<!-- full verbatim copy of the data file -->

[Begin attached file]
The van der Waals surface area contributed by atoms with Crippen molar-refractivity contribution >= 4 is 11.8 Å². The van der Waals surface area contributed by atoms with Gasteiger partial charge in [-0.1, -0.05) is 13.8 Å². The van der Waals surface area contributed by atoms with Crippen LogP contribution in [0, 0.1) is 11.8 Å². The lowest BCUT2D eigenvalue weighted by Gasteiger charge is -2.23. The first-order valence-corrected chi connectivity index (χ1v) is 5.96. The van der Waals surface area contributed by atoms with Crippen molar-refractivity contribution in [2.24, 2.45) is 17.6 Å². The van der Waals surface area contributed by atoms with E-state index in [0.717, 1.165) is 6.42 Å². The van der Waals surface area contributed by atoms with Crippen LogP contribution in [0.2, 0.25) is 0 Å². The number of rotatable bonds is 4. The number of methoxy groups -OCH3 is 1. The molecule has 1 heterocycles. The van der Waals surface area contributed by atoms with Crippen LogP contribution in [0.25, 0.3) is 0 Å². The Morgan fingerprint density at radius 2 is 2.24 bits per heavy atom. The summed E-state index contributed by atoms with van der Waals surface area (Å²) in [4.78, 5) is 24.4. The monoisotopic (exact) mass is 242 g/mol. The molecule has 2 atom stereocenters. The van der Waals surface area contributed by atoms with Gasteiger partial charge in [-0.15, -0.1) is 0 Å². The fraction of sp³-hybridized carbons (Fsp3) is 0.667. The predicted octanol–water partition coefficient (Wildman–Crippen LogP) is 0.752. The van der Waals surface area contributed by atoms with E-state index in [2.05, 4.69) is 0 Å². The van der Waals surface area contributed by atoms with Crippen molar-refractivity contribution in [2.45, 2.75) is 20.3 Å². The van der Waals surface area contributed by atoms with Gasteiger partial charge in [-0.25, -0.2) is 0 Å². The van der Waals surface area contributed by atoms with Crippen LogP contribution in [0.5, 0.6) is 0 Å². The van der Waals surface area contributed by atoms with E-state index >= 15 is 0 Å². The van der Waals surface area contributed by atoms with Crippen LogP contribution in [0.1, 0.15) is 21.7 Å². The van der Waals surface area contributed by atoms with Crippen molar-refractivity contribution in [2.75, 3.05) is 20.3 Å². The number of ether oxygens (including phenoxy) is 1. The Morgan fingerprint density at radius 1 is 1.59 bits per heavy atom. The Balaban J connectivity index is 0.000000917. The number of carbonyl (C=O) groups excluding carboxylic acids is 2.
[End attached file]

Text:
The van der Waals surface area contributed by atoms with Crippen molar-refractivity contribution >= 4 is 11.8 Å². The van der Waals surface area contributed by atoms with Gasteiger partial charge in [-0.1, -0.05) is 13.8 Å². The van der Waals surface area contributed by atoms with Crippen LogP contribution in [0, 0.1) is 11.8 Å². The lowest BCUT2D eigenvalue weighted by Gasteiger charge is -2.23. The first-order valence-corrected chi connectivity index (χ1v) is 5.96. The van der Waals surface area contributed by atoms with Crippen molar-refractivity contribution in [2.24, 2.45) is 17.6 Å². The van der Waals surface area contributed by atoms with E-state index in [0.717, 1.165) is 6.42 Å². The van der Waals surface area contributed by atoms with Crippen LogP contribution in [0.2, 0.25) is 0 Å². The number of rotatable bonds is 4. The number of methoxy groups -OCH3 is 1. The molecule has 1 heterocycles. The van der Waals surface area contributed by atoms with Crippen LogP contribution in [0.25, 0.3) is 0 Å². The Morgan fingerprint density at radius 2 is 2.24 bits per heavy atom. The summed E-state index contributed by atoms with van der Waals surface area (Å²) in [4.78, 5) is 24.4. The monoisotopic (exact) mass is 242 g/mol. The molecule has 2 atom stereocenters. The van der Waals surface area contributed by atoms with Gasteiger partial charge in [-0.15, -0.1) is 0 Å². The fraction of sp³-hybridized carbons (Fsp3) is 0.667. The predicted octanol–water partition coefficient (Wildman–Crippen LogP) is 0.752. The van der Waals surface area contributed by atoms with E-state index in [2.05, 4.69) is 0 Å². The van der Waals surface area contributed by atoms with Crippen molar-refractivity contribution in [2.45, 2.75) is 20.3 Å². The van der Waals surface area contributed by atoms with Gasteiger partial charge in [-0.25, -0.2) is 0 Å². The van der Waals surface area contributed by atoms with Crippen LogP contribution in [0.5, 0.6) is 0 Å². The van der Waals surface area contributed by atoms with E-state index >= 15 is 0 Å². The van der Waals surface area contributed by atoms with Crippen LogP contribution in [0.1, 0.15) is 21.7 Å². The van der Waals surface area contributed by atoms with Crippen molar-refractivity contribution in [2.75, 3.05) is 20.3 Å². The number of ether oxygens (including phenoxy) is 1. The Morgan fingerprint density at radius 1 is 1.59 bits per heavy atom. The Balaban J connectivity index is 0.000000917. The number of carbonyl (C=O) groups excluding carboxylic acids is 2.